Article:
Did you know that the tiny Snowy Mountains town of Dalgety, near Jindabyne, was named in 1904 as the site of the nation’s future capital? Many other country towns in New South Wales were considered on the basis of location, water supply, fuel, climate, topography e.t.c. I have also read that is was chosen largely due to its location on the Snowy River, which at the time, was a reliable water source in the event of war.
It was later scrapped in favour of Canberra due to objections such as its distance from the main Sydney-Melbourne train line, but the locals would say otherwise… If you go to Dalgety’s Buckley’s Crossing Hotel, they have a fine collection of historic photographs, and one of those photos is of politicians swimming in the Snowy River around that time. Apparently, the pollies decided that the water was too cold, and thus Dalgety was crossed off the list!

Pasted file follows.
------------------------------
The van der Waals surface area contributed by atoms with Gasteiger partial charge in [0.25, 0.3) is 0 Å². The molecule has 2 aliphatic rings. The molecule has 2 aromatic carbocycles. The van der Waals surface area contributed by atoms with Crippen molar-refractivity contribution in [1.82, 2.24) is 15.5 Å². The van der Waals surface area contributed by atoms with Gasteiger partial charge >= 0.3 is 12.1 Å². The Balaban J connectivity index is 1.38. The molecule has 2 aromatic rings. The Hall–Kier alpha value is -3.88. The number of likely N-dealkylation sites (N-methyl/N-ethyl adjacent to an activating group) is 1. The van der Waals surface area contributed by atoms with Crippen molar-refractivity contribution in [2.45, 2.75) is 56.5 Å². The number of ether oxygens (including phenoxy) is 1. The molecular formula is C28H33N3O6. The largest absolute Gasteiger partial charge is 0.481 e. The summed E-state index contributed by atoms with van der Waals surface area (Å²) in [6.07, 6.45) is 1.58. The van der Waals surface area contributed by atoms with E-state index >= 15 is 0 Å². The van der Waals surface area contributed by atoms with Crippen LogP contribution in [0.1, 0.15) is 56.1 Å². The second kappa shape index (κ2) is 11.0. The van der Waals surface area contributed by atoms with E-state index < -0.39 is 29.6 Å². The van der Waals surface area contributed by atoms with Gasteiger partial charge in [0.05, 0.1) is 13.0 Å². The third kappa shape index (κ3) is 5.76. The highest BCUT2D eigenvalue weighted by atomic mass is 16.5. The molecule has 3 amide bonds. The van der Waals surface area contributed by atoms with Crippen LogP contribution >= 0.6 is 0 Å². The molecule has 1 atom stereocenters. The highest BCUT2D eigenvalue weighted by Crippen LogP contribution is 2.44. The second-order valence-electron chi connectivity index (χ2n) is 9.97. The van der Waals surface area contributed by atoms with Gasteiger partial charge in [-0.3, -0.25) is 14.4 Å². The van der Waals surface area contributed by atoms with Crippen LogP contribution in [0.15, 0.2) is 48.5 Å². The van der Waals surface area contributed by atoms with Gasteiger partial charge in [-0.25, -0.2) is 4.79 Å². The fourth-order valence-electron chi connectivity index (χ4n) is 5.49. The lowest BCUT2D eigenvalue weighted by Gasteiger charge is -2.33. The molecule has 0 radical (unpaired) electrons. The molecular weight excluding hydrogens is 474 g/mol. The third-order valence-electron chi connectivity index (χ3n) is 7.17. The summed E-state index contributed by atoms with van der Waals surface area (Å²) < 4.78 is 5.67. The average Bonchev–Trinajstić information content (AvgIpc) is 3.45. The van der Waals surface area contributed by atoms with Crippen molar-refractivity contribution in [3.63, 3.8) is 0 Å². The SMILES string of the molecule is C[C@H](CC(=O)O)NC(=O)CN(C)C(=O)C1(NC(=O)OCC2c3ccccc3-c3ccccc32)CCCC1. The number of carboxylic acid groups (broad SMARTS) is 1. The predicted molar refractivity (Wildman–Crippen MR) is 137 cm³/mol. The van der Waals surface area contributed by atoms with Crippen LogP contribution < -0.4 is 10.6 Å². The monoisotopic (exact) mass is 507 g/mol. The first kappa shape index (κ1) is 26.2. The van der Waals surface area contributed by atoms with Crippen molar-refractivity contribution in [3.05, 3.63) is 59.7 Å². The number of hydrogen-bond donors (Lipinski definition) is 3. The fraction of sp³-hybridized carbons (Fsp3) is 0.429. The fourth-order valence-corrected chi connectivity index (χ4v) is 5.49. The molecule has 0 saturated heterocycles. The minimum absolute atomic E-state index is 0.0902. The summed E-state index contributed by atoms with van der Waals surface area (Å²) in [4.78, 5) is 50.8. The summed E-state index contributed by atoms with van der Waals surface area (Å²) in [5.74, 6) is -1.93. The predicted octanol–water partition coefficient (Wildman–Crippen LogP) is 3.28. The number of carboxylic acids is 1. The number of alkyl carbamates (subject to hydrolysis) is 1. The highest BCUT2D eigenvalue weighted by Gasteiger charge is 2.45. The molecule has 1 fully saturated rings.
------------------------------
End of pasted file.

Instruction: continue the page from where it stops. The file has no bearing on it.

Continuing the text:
Dalgety was originally named Buckley’s Crossing, as as Edward Buckley had established a farm in the area as early as 1832. It was then called Barnes Crossing, before being surveyed in 1874 and officially named Dalgety after the maiden name of the wife of the surveyor. At this time, its population was 23, and there was a punt operating across the river. The iconic bridge that we still use today was built in 1888.
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